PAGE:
Friday, January 27, 2017

The Role of the Teacher in the Age of Google & Alternative Facts

“You don’t need to teach us.  That’s what Google is for.” That was the message a student shared with a surprised audience of educators during a popular technology conference. The students went on to say, “If I can't figure something out I prefer to watch a YouTube video or text a friend rather than ask a teacher.” The other students in the room nodded their heads in agreement.

Many teachers understand this is how today’s students prefer to learn, but what does that look like?

As danah boyd recently shared on her site, “too many students I met were being told that Wikipedia was untrustworthy and were, instead, being encouraged to do research. As a result, the message that many had taken home was to turn to Google and use whatever came up first. They heard that Google was trustworthy and Wikipedia was not.”

Here's what happen when you do that.

Video created at EduCon 2.9

The role of teaching, learning, and professional learning has, or should, change for teachers in the age of Google? Today with alternative facts and fake news it is more important than ever for our students to understand, that while Google is a useful source, knowledgeable educators are there to help them determine which sources are credible and how to find safely find experts and peers to make up a valuable learning network.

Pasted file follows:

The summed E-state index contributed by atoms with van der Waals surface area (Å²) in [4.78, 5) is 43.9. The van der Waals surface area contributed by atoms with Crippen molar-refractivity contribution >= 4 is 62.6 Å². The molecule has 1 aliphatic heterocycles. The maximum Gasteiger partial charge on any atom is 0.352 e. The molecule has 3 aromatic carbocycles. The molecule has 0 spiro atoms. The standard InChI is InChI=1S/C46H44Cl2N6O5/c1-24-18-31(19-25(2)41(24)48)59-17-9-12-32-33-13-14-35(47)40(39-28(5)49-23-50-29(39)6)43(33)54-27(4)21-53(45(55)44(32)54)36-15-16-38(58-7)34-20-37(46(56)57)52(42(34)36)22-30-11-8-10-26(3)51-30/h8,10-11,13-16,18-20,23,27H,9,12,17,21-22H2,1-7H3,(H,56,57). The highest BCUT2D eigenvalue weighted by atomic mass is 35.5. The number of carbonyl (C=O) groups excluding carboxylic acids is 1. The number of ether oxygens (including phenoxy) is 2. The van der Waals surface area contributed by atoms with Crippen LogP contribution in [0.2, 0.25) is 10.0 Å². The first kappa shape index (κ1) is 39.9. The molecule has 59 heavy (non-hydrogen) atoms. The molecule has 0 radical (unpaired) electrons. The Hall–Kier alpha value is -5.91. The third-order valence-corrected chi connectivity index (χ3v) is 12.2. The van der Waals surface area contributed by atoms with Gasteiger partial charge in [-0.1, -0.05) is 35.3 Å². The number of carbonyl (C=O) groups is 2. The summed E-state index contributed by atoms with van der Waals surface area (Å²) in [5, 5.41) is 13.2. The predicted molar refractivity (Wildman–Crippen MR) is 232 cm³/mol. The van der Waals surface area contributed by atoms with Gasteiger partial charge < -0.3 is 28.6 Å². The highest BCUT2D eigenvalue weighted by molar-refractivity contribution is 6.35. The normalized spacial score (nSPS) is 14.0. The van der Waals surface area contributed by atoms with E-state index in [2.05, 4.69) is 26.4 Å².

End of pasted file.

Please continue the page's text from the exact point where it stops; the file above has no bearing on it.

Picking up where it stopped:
This is the topic I will be discussing this weekend at Educon with my #NYCSchoolsTech edusistas, Eileen Lennon, Jackie Patanio, and Darlynn Alfalla.  We will share some of the shifts we’ve seen and then discuss with participants how they have, or can, embrace new roles for modern teaching.

Alternative Mount Rushmore
Visit this post Saturday afternoon where we’ll share a link to a livestream of our session.  

Here are some of the resources that we reviewed to prepare for the session:

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